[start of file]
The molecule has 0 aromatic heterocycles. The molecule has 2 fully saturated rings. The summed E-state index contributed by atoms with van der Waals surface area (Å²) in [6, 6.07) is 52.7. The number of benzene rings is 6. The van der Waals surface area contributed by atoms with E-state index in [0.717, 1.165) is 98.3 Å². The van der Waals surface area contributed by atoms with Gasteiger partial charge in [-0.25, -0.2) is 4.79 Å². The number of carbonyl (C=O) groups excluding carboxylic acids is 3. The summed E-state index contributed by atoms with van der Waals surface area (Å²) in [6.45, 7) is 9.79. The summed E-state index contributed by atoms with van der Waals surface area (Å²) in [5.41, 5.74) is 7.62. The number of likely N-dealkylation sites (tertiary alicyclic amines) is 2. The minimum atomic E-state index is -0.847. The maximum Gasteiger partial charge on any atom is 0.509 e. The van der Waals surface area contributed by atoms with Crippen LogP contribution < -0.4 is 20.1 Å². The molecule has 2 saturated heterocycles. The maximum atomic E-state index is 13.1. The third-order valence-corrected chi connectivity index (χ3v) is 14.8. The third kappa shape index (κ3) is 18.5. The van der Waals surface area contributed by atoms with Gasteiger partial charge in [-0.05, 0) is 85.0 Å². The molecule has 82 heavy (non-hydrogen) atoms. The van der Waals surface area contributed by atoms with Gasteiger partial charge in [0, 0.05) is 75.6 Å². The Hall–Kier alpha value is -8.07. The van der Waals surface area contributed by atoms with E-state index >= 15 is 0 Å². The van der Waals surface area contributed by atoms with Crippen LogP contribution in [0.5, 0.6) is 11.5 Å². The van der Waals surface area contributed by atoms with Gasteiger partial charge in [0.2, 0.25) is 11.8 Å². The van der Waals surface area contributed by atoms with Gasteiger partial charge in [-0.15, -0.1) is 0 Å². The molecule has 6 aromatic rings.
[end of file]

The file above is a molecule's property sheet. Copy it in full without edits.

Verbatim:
The molecule has 0 aromatic heterocycles. The molecule has 2 fully saturated rings. The summed E-state index contributed by atoms with van der Waals surface area (Å²) in [6, 6.07) is 52.7. The number of benzene rings is 6. The van der Waals surface area contributed by atoms with E-state index in [0.717, 1.165) is 98.3 Å². The van der Waals surface area contributed by atoms with Gasteiger partial charge in [-0.25, -0.2) is 4.79 Å². The number of carbonyl (C=O) groups excluding carboxylic acids is 3. The summed E-state index contributed by atoms with van der Waals surface area (Å²) in [6.45, 7) is 9.79. The summed E-state index contributed by atoms with van der Waals surface area (Å²) in [5.41, 5.74) is 7.62. The number of likely N-dealkylation sites (tertiary alicyclic amines) is 2. The minimum atomic E-state index is -0.847. The maximum Gasteiger partial charge on any atom is 0.509 e. The van der Waals surface area contributed by atoms with Crippen LogP contribution < -0.4 is 20.1 Å². The molecule has 2 saturated heterocycles. The maximum atomic E-state index is 13.1. The third-order valence-corrected chi connectivity index (χ3v) is 14.8. The third kappa shape index (κ3) is 18.5. The van der Waals surface area contributed by atoms with Gasteiger partial charge in [-0.05, 0) is 85.0 Å². The molecule has 82 heavy (non-hydrogen) atoms. The van der Waals surface area contributed by atoms with Gasteiger partial charge in [0, 0.05) is 75.6 Å². The Hall–Kier alpha value is -8.07. The van der Waals surface area contributed by atoms with E-state index >= 15 is 0 Å². The van der Waals surface area contributed by atoms with Crippen LogP contribution in [0.5, 0.6) is 11.5 Å². The van der Waals surface area contributed by atoms with Gasteiger partial charge in [0.2, 0.25) is 11.8 Å². The van der Waals surface area contributed by atoms with Gasteiger partial charge in [-0.15, -0.1) is 0 Å². The molecule has 6 aromatic rings.